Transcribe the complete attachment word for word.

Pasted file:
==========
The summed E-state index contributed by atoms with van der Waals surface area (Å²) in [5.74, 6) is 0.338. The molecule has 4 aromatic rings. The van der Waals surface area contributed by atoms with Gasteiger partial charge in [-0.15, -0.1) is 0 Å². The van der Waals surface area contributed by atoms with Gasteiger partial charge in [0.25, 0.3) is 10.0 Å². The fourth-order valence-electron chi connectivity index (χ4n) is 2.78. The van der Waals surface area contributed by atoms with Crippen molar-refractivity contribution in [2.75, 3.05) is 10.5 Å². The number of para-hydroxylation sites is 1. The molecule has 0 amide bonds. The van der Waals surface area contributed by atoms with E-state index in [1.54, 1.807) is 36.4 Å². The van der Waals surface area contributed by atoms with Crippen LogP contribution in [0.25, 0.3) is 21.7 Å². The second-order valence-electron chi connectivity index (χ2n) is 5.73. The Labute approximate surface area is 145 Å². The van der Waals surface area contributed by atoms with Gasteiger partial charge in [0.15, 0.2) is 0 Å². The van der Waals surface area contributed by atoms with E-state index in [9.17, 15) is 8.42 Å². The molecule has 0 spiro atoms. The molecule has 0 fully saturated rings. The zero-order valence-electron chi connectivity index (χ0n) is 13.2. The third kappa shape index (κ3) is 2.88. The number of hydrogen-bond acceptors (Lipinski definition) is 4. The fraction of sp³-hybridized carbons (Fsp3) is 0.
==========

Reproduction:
The summed E-state index contributed by atoms with van der Waals surface area (Å²) in [5.74, 6) is 0.338. The molecule has 4 aromatic rings. The van der Waals surface area contributed by atoms with Gasteiger partial charge in [-0.15, -0.1) is 0 Å². The van der Waals surface area contributed by atoms with Gasteiger partial charge in [0.25, 0.3) is 10.0 Å². The fourth-order valence-electron chi connectivity index (χ4n) is 2.78. The van der Waals surface area contributed by atoms with Crippen molar-refractivity contribution in [2.75, 3.05) is 10.5 Å². The number of para-hydroxylation sites is 1. The molecule has 0 amide bonds. The van der Waals surface area contributed by atoms with E-state index in [1.54, 1.807) is 36.4 Å². The van der Waals surface area contributed by atoms with Crippen LogP contribution in [0.25, 0.3) is 21.7 Å². The second-order valence-electron chi connectivity index (χ2n) is 5.73. The Labute approximate surface area is 145 Å². The van der Waals surface area contributed by atoms with Gasteiger partial charge in [0.15, 0.2) is 0 Å². The van der Waals surface area contributed by atoms with E-state index in [9.17, 15) is 8.42 Å². The molecule has 0 spiro atoms. The molecule has 0 fully saturated rings. The zero-order valence-electron chi connectivity index (χ0n) is 13.2. The third kappa shape index (κ3) is 2.88. The number of hydrogen-bond acceptors (Lipinski definition) is 4. The fraction of sp³-hybridized carbons (Fsp3) is 0.